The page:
@ Paul - i did try to introduce some 80's nostalgia to the gloomy story!

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Paul Barnard

Oct 07, 2011 at 09:38

Oh yes - Rumpole. One of my favouriites. Still listen to the audio cassettes (yes, cassettes) on long journeys in the car!

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l'ifa passeport en provenance de France

Oct 07, 2011 at 09:44

He would make a great banster... £800k bonus and working in a pryamid banking system

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Bob Donaldson

Oct 07, 2011 at 10:33

Smacks to me of another get rich quick scheme for the advisors not the clients.

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JBT

Oct 07, 2011 at 10:53

Paul Barnard does that mean you have an 80's walkman in the car to put the cassette into

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Paul Barnard

Oct 07, 2011 at 11:00

I was pretty peeved because I couldn't get them on 8 track and had to update my technology.

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Ruth Cordero

Oct 14, 2011 at 19:15

I find the levity of some of the comments quite hurtful.

I am assuming that those making them have not been affected by this - otherwise, maybe it's admirable 'sang-froid', but for me, this is no laughing matter.

Needless to say, there has been nothing forthcoming from BL.

I wonder if Mr BL is going to lose his home?

Somehow I doubt it.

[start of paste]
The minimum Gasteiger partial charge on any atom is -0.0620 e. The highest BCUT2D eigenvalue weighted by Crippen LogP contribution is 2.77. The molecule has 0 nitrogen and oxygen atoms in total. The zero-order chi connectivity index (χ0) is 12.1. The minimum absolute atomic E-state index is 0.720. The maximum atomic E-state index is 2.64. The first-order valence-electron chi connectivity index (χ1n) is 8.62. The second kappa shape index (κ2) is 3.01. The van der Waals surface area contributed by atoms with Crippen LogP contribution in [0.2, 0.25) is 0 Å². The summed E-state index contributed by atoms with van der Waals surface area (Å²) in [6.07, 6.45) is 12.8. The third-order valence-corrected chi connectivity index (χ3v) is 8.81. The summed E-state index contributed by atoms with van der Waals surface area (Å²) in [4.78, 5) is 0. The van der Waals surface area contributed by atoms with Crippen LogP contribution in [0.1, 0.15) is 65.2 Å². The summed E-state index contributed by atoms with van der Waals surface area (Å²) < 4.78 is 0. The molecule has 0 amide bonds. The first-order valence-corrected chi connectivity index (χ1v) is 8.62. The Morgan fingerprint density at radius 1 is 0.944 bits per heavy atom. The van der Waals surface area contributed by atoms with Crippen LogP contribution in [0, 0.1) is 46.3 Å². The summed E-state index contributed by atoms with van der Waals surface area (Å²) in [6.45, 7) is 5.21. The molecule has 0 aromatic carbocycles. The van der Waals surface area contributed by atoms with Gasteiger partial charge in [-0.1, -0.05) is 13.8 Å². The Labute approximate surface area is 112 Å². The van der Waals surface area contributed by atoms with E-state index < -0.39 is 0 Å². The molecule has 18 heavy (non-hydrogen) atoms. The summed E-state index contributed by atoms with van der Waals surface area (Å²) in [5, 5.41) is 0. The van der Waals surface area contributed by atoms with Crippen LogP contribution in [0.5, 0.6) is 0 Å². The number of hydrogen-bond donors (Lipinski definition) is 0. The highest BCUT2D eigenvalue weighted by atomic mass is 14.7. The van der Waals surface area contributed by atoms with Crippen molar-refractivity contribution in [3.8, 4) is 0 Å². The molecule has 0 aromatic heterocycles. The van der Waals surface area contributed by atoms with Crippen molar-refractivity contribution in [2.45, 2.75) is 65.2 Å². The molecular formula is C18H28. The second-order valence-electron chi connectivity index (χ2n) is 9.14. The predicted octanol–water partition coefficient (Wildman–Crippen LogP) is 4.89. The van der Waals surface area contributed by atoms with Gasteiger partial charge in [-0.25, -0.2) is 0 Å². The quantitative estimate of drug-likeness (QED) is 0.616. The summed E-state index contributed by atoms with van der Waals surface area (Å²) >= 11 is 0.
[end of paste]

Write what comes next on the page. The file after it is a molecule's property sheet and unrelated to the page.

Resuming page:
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RABCAP

Nov 01, 2011 at 10:05

@everyone

The address of Bentley Leek Financial Management on Companies House is now

c/o B&C ASSOCIATES LIMITED, an insolvency practice. Notifacations of winding up BLFM were sent out last week.

What now for investors who were complaining about the bad advice they were given to invest in BLP?

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Arthur Schopenhauer

Nov 25, 2011 at 06:14

As usual the IFA takes the criticism. While the structure may have been flawed and the concept at the wrong stage of this "pass the parcel" deal are the right questions being asked?

As someone who looked at these ideas in 2007 and rejected them (lost the money elsewhere) it is too easy to go for the argument that leads to the tax payer paying out compensation

Where did the real money go?

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Ruth Cordero

Nov 25, 2011 at 08:20

Arthur,

While I agree with you that the tax payer paying out compensation doesn't sit comfortably, the IFA or other body designated to a 'control' role does have the responsibiltiy to look out for people who have lost because of flawed or deceitful investment companies, or those within them, surely.

Unless, and until, harder penalties are inforced on those who are either negligent or crooked, little is likely to change.

The real money? You may well wonder, as I do.

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Arthur Schopenhauer

Nov 25, 2011 at 08:37

Here is the issue, The IFA isNOT in control. If the IFA takes a greater interest and say becomes a non executive or even has the temerity to move up the food chain to provide a project that he actually understand then he is "conflicted"

Its a no win game.

I have advocated the Model P&L for the Model adviser with a business plan that the regulator and all industry can buy into Otherwise we finish up with the Equitable Life model of no commission but volume related salary replaces commission or not for profit (because the exec salaries make it so)

Conflict is a morality issue and is present in every human transaction